Dai noted that doctors can enter medical records from a variety of sources and formats — including images, videos, audio recordings, emails and PDFs — into large language models like ChatGPT to get second opinions.
“It also means that providers can build more efficient and effective patient messaging portals that understand what patients need and direct them to the most appropriate parties or respond to them with automated responses,” he added.
Dr. Justin Norden, a digital health and AI expert who is an adjunct professor at Stanford University in California, said he’s heard senior physicians say that ChatGPT is probably “as good or better” than most interns during their first year out of medical school.
“We’re seeing medical plans generated in seconds,” he told Fox News Digital in an interview.
“These tools can be used to draw relevant information for a provider, to act as a sort of ‘co-pilot’ to help someone think through other things they could consider.”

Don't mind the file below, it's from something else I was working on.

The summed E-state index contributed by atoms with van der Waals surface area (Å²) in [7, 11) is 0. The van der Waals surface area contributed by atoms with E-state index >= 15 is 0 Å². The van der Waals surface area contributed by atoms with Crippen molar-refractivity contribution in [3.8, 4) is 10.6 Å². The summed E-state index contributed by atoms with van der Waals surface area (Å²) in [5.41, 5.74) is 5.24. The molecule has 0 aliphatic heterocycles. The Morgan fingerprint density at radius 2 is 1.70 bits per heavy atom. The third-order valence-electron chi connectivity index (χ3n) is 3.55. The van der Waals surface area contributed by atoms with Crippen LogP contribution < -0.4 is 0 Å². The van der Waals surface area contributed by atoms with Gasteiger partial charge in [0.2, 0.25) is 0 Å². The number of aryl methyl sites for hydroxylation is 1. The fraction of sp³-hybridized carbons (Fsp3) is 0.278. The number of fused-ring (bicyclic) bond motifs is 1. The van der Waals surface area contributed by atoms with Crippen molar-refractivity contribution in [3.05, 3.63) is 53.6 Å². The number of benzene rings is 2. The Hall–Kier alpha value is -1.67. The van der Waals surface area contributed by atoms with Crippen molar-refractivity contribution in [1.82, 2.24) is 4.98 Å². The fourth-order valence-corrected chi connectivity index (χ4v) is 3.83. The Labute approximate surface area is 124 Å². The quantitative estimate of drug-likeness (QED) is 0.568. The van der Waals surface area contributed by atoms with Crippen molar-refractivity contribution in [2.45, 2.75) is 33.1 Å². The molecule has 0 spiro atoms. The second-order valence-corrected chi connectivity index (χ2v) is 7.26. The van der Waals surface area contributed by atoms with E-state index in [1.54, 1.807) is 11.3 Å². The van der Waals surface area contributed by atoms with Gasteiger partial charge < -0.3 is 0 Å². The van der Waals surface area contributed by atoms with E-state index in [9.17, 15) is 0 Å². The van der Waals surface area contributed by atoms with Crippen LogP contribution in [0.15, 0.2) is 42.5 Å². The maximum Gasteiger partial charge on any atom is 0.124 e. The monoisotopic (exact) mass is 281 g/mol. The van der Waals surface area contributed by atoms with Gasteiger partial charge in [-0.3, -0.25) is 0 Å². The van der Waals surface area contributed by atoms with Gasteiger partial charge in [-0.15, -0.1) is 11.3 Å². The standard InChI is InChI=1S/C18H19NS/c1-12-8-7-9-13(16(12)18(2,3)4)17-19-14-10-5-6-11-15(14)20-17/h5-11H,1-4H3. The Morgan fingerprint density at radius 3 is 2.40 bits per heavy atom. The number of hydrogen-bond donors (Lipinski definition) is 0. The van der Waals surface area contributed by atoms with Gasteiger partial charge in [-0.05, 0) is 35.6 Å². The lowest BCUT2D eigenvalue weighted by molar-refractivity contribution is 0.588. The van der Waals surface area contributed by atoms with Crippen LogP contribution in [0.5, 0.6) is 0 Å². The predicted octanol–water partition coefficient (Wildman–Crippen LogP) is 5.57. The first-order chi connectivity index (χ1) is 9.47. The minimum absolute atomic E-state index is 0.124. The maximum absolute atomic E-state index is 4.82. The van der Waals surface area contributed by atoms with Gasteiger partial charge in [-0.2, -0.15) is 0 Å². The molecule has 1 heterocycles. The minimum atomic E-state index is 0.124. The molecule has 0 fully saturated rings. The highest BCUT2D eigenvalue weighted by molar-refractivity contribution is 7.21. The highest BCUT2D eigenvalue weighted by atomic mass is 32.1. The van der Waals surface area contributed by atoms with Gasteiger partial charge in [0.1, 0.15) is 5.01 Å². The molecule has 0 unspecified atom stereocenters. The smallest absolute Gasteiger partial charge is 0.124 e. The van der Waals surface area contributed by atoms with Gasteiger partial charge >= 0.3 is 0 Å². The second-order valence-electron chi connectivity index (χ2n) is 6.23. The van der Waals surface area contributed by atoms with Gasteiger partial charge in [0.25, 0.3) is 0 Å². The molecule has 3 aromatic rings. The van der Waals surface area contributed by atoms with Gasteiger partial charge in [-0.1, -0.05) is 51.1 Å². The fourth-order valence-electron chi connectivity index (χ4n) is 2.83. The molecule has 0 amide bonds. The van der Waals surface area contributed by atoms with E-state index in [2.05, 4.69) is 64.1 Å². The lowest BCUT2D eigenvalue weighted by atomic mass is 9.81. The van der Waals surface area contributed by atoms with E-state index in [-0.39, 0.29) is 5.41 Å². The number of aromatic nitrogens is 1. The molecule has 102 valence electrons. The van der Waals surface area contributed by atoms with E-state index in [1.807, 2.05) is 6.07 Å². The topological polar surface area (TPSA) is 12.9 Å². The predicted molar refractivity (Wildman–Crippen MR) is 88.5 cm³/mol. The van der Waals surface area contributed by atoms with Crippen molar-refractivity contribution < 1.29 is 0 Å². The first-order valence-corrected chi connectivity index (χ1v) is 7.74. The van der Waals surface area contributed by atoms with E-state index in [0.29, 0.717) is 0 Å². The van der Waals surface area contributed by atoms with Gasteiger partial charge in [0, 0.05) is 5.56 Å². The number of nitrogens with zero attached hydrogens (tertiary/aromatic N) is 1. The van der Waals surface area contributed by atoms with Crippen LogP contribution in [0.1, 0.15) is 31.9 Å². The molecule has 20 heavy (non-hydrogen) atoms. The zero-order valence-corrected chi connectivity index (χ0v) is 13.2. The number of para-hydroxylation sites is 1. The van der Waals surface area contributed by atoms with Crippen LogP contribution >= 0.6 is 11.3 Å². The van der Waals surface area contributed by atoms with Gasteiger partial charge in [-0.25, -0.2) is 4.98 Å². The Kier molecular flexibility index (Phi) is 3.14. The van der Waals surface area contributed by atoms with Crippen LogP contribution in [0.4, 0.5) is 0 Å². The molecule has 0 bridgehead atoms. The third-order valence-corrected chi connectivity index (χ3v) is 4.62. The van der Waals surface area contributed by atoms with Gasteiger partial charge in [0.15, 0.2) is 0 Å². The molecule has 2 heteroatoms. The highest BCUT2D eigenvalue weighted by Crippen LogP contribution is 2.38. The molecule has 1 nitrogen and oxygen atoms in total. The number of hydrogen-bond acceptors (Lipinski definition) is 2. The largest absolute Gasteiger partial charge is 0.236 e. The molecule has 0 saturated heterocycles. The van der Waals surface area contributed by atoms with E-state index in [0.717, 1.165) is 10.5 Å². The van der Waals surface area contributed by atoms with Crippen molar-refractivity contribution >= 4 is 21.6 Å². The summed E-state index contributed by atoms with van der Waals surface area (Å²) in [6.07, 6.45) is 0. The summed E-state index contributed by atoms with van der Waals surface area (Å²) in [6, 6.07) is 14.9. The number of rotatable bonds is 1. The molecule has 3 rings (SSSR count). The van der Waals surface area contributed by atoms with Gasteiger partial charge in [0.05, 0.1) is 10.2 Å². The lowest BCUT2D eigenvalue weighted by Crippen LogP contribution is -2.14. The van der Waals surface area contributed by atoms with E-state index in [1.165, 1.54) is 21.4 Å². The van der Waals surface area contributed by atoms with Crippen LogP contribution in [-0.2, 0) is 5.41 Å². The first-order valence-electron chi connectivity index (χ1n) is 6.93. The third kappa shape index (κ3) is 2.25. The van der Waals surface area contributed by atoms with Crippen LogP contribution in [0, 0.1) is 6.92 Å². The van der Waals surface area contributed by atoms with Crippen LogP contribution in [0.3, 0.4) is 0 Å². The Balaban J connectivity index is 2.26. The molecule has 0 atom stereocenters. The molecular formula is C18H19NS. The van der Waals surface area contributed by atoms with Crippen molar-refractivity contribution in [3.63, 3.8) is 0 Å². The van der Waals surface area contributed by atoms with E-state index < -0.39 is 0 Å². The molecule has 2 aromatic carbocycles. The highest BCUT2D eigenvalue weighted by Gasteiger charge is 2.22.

Norden is especially excited about ChatGPT’s potential use for health education in a clinical setting.
“I think one of the amazing things about these tools is that you can take a body of information and transform what it looks like for many different audiences, languages and reading comprehension levels,” he said.
“Currently, ChatGPT has a very high risk of being ‘unacceptably wrong’ far too often.”
For example, ChatGPT could enable physicians to fully explain complex medical concepts and treatments to each patient in a way that’s digestible and easy to understand, said Norden.
“For example, after having a procedure, the patient could chat with that body of information and ask follow-up questions,” Norden said.
The lowest-hanging fruit for using ChatGPT in health care, said Norden, is to streamline administrative tasks, which is a “huge time component” for medical providers.
In particular, he said some providers are looking to the chatbot to streamline medical notes and documentation.
“On the clinical side, people are already starting to experiment with GPT models to help with writing notes, drafting patient summaries, evaluating patient severity scores and finding clinical information quickly,” he said.